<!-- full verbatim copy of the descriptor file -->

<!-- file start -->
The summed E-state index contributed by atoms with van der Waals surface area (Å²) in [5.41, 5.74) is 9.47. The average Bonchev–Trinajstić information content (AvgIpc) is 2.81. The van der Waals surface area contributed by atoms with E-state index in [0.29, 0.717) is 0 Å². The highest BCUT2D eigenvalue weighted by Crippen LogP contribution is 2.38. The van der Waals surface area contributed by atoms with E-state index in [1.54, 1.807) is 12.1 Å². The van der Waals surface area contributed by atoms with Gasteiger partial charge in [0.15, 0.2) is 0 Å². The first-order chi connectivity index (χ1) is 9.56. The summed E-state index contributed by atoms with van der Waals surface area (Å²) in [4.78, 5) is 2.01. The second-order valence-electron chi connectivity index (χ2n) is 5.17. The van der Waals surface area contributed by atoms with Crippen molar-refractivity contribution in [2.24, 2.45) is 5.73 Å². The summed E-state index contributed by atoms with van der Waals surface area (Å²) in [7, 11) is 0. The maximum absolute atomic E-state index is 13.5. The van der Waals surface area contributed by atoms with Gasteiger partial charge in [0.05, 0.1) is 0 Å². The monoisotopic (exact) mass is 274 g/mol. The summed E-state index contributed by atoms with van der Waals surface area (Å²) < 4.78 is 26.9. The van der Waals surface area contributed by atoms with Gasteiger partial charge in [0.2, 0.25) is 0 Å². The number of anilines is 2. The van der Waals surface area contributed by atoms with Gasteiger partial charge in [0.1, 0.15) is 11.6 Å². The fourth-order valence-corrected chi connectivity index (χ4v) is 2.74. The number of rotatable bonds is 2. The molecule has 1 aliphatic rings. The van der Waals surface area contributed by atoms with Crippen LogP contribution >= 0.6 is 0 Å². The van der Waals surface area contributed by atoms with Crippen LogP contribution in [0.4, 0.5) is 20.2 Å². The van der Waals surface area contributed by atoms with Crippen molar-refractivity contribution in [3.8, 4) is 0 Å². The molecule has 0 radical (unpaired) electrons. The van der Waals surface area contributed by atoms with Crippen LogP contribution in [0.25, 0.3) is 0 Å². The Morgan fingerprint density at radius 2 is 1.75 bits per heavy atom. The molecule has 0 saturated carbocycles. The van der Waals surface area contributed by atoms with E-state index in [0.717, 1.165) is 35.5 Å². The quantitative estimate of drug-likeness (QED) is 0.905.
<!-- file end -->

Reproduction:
The summed E-state index contributed by atoms with van der Waals surface area (Å²) in [5.41, 5.74) is 9.47. The average Bonchev–Trinajstić information content (AvgIpc) is 2.81. The van der Waals surface area contributed by atoms with E-state index in [0.29, 0.717) is 0 Å². The highest BCUT2D eigenvalue weighted by Crippen LogP contribution is 2.38. The van der Waals surface area contributed by atoms with E-state index in [1.54, 1.807) is 12.1 Å². The van der Waals surface area contributed by atoms with Gasteiger partial charge in [0.15, 0.2) is 0 Å². The first-order chi connectivity index (χ1) is 9.56. The summed E-state index contributed by atoms with van der Waals surface area (Å²) in [4.78, 5) is 2.01. The second-order valence-electron chi connectivity index (χ2n) is 5.17. The van der Waals surface area contributed by atoms with Crippen molar-refractivity contribution in [2.24, 2.45) is 5.73 Å². The summed E-state index contributed by atoms with van der Waals surface area (Å²) in [7, 11) is 0. The maximum absolute atomic E-state index is 13.5. The van der Waals surface area contributed by atoms with Gasteiger partial charge in [0.05, 0.1) is 0 Å². The monoisotopic (exact) mass is 274 g/mol. The summed E-state index contributed by atoms with van der Waals surface area (Å²) < 4.78 is 26.9. The van der Waals surface area contributed by atoms with Gasteiger partial charge in [0.2, 0.25) is 0 Å². The number of anilines is 2. The van der Waals surface area contributed by atoms with Gasteiger partial charge in [0.1, 0.15) is 11.6 Å². The fourth-order valence-corrected chi connectivity index (χ4v) is 2.74. The number of rotatable bonds is 2. The molecule has 1 aliphatic rings. The van der Waals surface area contributed by atoms with Crippen LogP contribution >= 0.6 is 0 Å². The van der Waals surface area contributed by atoms with Crippen LogP contribution in [0.4, 0.5) is 20.2 Å². The van der Waals surface area contributed by atoms with Crippen molar-refractivity contribution in [3.8, 4) is 0 Å². The molecule has 0 radical (unpaired) electrons. The van der Waals surface area contributed by atoms with Crippen LogP contribution in [0.25, 0.3) is 0 Å². The Morgan fingerprint density at radius 2 is 1.75 bits per heavy atom. The molecule has 0 saturated carbocycles. The van der Waals surface area contributed by atoms with E-state index in [0.717, 1.165) is 35.5 Å². The quantitative estimate of drug-likeness (QED) is 0.905.